Brotli Compression Algorithm

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This article explains what the Brotli Compression Algorithm is and how it can benefit your website. We also compare it to Gzip and list all the InMotion Hosting servers it is available on.

Website Compression

All of the content of your website must be transferred to the visitor’s browser before it can be displayed. If the files are compressed before being sent it can make the transfer smaller but uses your server’s resources. For example, the more you compress data the faster it can be transferred, but it can slow your server down if it is constantly processing the compression. This requires a delicate balance of compression using server resources; and transfer speed with bandwidth usage. Many of you are familiar with gzip, which handled most server compression until recently. While gzip does a good job of compressing data, there is always room for improvement. This leads us to the Brotli Compression Algorithm.

What is Brotli Compression?

In 2015 Google introduced a new open-source compression algorithm called Brotli. This new algorithm promises better compression while using fewer resources. Compressing the responses being sent from NGINX to your browser is a great way to optimize your website. This can specifically help reduce your time to first byte. While it is not compatible with all browsers at this time, it does already work with the major ones such as Chrome, FireFox, and Edge. Brotli is also supported by popular content delivery networks (CDN) like Cloudflare and Sucuri.

How Does your Browser handle the Data?

If you visit a website, your browser sends a list to the server of the encoding options it will accept. This is included in the Accepts-Encoding header. The server then:

  • Takes the list of encoding options
  • Determine which ones it has available
  • Compress the data using Brotli or gzip
  • Sends it back to the browser with the Content-Encoding so the browser knows how to decode the data.

Brotli vs Gzip

We performed some tests on a WordPress site so we could compare the compression rates. First, we visited specific pages or files on our WordPress site with gzip enabled. Then, we reviewed the compression rates via the cPanel access log. Next, we deployed Brotli on the same server and tested the same pages and files. Finally, we reviewed and compared the results, here is a table:

WordPress PageGzip Compression RatesBrotli Compression Rates

Here you can see that we got better compression rates with Brotli deployed than with gzip. I do not have any detailed information, but my System Administrator confirmed there was no noticeable difference in CPU usage. This confirms Google’s promise of better compression rates.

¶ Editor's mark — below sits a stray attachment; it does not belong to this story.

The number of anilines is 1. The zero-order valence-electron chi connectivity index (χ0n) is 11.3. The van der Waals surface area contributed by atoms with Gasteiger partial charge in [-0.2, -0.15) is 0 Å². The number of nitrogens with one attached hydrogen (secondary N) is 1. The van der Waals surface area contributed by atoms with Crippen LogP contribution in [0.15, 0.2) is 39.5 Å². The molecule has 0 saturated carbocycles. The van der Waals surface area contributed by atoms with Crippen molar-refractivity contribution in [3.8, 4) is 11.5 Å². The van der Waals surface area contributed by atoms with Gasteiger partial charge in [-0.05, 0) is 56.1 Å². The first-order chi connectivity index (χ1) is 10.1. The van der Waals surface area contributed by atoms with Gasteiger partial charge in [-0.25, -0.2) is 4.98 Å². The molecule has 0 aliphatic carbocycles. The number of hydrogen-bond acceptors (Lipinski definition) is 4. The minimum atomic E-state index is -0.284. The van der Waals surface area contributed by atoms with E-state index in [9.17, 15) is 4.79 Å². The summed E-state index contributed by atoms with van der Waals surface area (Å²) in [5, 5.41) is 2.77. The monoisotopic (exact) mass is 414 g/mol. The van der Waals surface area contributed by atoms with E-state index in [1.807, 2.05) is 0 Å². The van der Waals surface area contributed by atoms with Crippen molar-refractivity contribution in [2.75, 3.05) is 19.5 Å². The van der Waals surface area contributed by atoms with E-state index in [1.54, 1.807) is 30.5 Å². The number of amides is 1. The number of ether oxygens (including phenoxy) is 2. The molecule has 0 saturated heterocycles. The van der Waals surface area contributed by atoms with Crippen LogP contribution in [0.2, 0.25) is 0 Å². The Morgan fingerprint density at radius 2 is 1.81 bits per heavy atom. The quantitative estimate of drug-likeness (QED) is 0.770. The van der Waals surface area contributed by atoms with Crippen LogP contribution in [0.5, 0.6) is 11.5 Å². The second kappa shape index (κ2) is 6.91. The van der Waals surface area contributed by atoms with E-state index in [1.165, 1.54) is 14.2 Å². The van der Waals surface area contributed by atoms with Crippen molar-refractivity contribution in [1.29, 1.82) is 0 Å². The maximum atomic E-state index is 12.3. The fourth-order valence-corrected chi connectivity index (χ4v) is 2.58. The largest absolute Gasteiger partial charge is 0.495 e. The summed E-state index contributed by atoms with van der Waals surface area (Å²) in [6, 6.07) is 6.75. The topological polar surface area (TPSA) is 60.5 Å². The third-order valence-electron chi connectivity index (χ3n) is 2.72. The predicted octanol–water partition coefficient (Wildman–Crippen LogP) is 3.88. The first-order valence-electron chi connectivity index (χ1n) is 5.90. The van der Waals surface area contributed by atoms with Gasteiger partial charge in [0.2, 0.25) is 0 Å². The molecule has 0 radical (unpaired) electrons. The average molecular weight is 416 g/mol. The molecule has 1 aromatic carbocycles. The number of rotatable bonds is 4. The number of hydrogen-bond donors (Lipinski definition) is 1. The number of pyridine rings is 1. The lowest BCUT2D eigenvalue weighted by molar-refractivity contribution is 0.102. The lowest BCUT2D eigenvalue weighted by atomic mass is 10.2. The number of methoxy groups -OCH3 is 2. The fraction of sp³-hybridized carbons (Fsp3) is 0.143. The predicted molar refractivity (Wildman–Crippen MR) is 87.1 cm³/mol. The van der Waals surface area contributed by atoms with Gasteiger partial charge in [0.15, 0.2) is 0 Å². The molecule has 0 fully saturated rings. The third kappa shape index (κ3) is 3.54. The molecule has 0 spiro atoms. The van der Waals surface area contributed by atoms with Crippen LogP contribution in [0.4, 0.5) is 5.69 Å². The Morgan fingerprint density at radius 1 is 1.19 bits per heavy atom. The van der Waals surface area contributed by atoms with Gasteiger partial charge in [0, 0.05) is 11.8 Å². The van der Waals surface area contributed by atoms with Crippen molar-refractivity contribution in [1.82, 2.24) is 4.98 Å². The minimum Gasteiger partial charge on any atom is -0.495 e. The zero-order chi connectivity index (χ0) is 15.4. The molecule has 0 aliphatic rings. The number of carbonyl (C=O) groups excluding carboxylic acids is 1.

Does InMotion Use Brotli?

Now that you know what Brotli is, you may be wondering… does InMotion Hosting utilize the Brotli Compression Algorithm on their servers? Since we now offer a variety of hosting plans, It depends on which one you sign up for. The following plans include Brotli compression already:

Since you can get root access to some servers, you can install Brotli yourself on the following:

John-Paul Briones Content Writer II

John-Paul is an Electronics Engineer that spent most of his career in IT. He has been a Technical Writer for InMotion since 2013.

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2 thoughts on “Brotli Compression Algorithm

  1. I have the shared hosting “power” plan and can set the brotli levels in the Cache manager in CPanel. I have a static HTML site. If I set the brotli level to “11” will the CPU have to compress each page in advance or does it have to do it “on-the-fly.” In other words, will there be a CPU performance penalty?

    1. Hello Hubert – Thanks for the question! It’s a great question! Yes, the site is dynamically compressed per site request. The Brotli algorithm was developed with performance in mind, so CPU performance is generally not affected. If you’re taking the parameters of the compression higher, then it is possible that you will see an increase in CPU performance. However, as you have a static site, it may still be minimal. The best way to check on this is to look at the logs to see how performance is affected by your settings. Unfortunately, with a shared hosting plan you will not have access to see the overall server CPU use level. I would recommend submitting a ticket to the live technical support team. Explain what you’ve done and ask if there is a significant CPU use penalty that may affect your site’s performance. They can access the server and give you a clear answer.

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